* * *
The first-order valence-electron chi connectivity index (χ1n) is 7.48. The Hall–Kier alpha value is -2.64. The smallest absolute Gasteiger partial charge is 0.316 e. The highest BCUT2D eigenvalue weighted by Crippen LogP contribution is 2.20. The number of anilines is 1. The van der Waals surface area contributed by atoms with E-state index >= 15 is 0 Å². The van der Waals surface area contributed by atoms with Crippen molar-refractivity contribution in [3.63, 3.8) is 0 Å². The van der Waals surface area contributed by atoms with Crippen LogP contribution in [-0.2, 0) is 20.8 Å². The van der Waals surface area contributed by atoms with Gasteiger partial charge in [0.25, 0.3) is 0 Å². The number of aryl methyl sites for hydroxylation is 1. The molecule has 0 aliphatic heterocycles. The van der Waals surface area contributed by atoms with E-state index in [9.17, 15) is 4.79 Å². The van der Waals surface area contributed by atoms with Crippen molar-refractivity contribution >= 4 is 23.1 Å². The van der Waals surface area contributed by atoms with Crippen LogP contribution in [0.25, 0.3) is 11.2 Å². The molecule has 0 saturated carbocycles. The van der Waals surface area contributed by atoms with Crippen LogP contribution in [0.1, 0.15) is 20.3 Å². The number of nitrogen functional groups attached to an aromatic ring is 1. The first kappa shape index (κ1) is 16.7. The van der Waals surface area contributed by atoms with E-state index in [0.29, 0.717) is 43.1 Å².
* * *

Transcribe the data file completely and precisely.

The first-order valence-electron chi connectivity index (χ1n) is 7.48. The Hall–Kier alpha value is -2.64. The smallest absolute Gasteiger partial charge is 0.316 e. The highest BCUT2D eigenvalue weighted by Crippen LogP contribution is 2.20. The number of anilines is 1. The van der Waals surface area contributed by atoms with E-state index >= 15 is 0 Å². The van der Waals surface area contributed by atoms with Crippen molar-refractivity contribution in [3.63, 3.8) is 0 Å². The van der Waals surface area contributed by atoms with Crippen LogP contribution in [-0.2, 0) is 20.8 Å². The van der Waals surface area contributed by atoms with Gasteiger partial charge in [0.25, 0.3) is 0 Å². The number of aryl methyl sites for hydroxylation is 1. The molecule has 0 aliphatic heterocycles. The van der Waals surface area contributed by atoms with E-state index in [9.17, 15) is 4.79 Å². The van der Waals surface area contributed by atoms with Crippen molar-refractivity contribution >= 4 is 23.1 Å². The van der Waals surface area contributed by atoms with Crippen LogP contribution in [0.25, 0.3) is 11.2 Å². The molecule has 0 saturated carbocycles. The van der Waals surface area contributed by atoms with Crippen LogP contribution in [0.1, 0.15) is 20.3 Å². The number of nitrogen functional groups attached to an aromatic ring is 1. The first kappa shape index (κ1) is 16.7. The van der Waals surface area contributed by atoms with E-state index in [0.29, 0.717) is 43.1 Å².